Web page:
No Brainer: A Healthy Troy Polamalu Equals More Production

By Jeremy Hritz

The Pittsburgh Steelers begin training camp today, and the team can finally begin the work of crafting a winning squad. On defense, the Steelers will be aspiring for a return to the dominant style of play that they showcased in 2008 and 2010. If the team is to return to that level of play, keeping Troy Polamalu on the field for a full season is a must.

Polamalu has earned his greatness and his eventual enshrinement in the Hall of Fame with his otherworldly performances. He is synonymous with the big play, and his catalog includes such gems as the incredible one-handed interception against the Chargers, his strip of Joe Flacco in the 2010 season that led to a fourth quarter win in Baltimore, and most memorable, his pick six in the AFC Championship game against the Ravens that propelled the Steelers to winning their sixth Super Bowl.

Sadly, since 2006, Polamalu has only been healthy for 16 games twice. This past season, he played in only seven games as he struggled with a calf injury. The result were innumerable questions of whether or not he could return to an elite level of play. But what do the statistics say about his production and how it is influenced by the number of games he plays in?

Take a look at Polamalu’s statistics in the seasons where he has played in all 16 games:

Games Played Total Tackles Forced Fumbles Interceptions Passes Defended
2003 (R) 16 38 1 0 4
2004 16 96 1 5 15
2005 16 91 1 2 8
2008 16 73 0 7 17
2011 16 91 0 2 14
AVERAGE 16 77.8 0.6 3.2 11.6

And here, take a few moments to examine Polamalu’s numbers when he does not play in all 16 games:

Games Played Total Tackles Forced Fumbles Interceptions Passes Defended
2006 13 77 1 3 10
2007 11 58 3 0 9
2009 5 20 0 3 7
2010 14 63 0 7 11
2012 7 34 0 1 3
AVERAGE 10 48.4 0.8 2.8 8

While it is common sense to know that Polamalu produces more when he plays in all 16 games, examining these two tables quantifies what the impact on his production actually is. For instance, in seasons where Polamalu plays in all 16 games, he makes 29.4 more tackles, which across 16 games average out to 1.8, or about two more tackles per game. While two tackles might not seem like it would make a game-changing difference, considering Polamalu’s explosive style of play, one of those two tackles could have resulted in a forced fumble, tackle for loss, or a sack.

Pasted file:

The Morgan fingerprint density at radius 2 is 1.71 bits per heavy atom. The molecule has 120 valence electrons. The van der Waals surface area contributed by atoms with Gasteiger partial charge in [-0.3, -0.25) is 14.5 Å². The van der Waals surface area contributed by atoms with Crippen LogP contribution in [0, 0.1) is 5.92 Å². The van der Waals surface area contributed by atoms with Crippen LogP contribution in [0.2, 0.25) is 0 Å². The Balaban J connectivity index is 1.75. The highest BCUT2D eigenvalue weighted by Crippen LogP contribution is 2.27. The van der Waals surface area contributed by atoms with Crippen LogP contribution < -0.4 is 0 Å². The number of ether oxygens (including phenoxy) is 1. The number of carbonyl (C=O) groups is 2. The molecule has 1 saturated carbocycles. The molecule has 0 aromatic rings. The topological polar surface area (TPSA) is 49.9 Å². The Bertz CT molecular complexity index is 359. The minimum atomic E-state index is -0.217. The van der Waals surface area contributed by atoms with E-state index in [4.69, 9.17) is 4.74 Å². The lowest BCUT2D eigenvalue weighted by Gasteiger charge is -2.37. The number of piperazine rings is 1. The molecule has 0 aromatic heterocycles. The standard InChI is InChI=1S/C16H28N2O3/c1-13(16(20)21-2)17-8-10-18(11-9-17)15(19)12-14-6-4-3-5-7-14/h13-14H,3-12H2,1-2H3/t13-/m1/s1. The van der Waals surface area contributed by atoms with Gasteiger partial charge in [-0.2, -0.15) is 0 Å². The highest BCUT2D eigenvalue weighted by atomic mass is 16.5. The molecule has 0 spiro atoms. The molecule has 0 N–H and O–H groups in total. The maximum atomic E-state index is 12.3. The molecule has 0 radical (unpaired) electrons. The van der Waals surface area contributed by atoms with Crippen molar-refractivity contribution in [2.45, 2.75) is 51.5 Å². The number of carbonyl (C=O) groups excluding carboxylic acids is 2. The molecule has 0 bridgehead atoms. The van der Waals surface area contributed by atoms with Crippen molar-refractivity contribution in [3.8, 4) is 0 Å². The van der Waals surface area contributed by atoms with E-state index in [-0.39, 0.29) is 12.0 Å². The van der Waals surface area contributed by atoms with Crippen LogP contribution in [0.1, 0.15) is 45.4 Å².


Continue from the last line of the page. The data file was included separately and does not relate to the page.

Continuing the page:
There isn’t a huge discrepancy between the average number of forced fumbles or interceptions between full and partial seasons, but in the category of passes defended, Polamalu averaged 3.6 more passes defended in full seasons. Again, while this may not seem like a tremendous difference, 10 more passes defended could have resulted in a game changing interception.

Another aspect worth noting from the table that shows Polamalu’s statistics from the seasons in which he didn’t play 16 games is that when he played in 13 or more games, he still had productive seasons. So while expecting 16 games from Polamalu may be a stretch, if history is to be relied on, 13 games will result in enough production to strengthen the defense.

Marc Sessler from wrote yesterday about players and coaches that are on the hot seat in the 2013 season, and he identified Polamalu as one of them. He writes, “The Pittsburgh Steelers must take a long look at their once-dominant safety. Polamalu’s achievements speak for themselves, but he’s injury prone and expensive.” Despite his assessment, Sessler sees Polamalu staying put in Pittsburgh next season despite his exorbitant salary, and hopefully he is correct.

If Sessler is, it will more than likely mean that Polamalu was able to stay healthy and produce in 2013.

To Top
error: Alert: Content is protected !!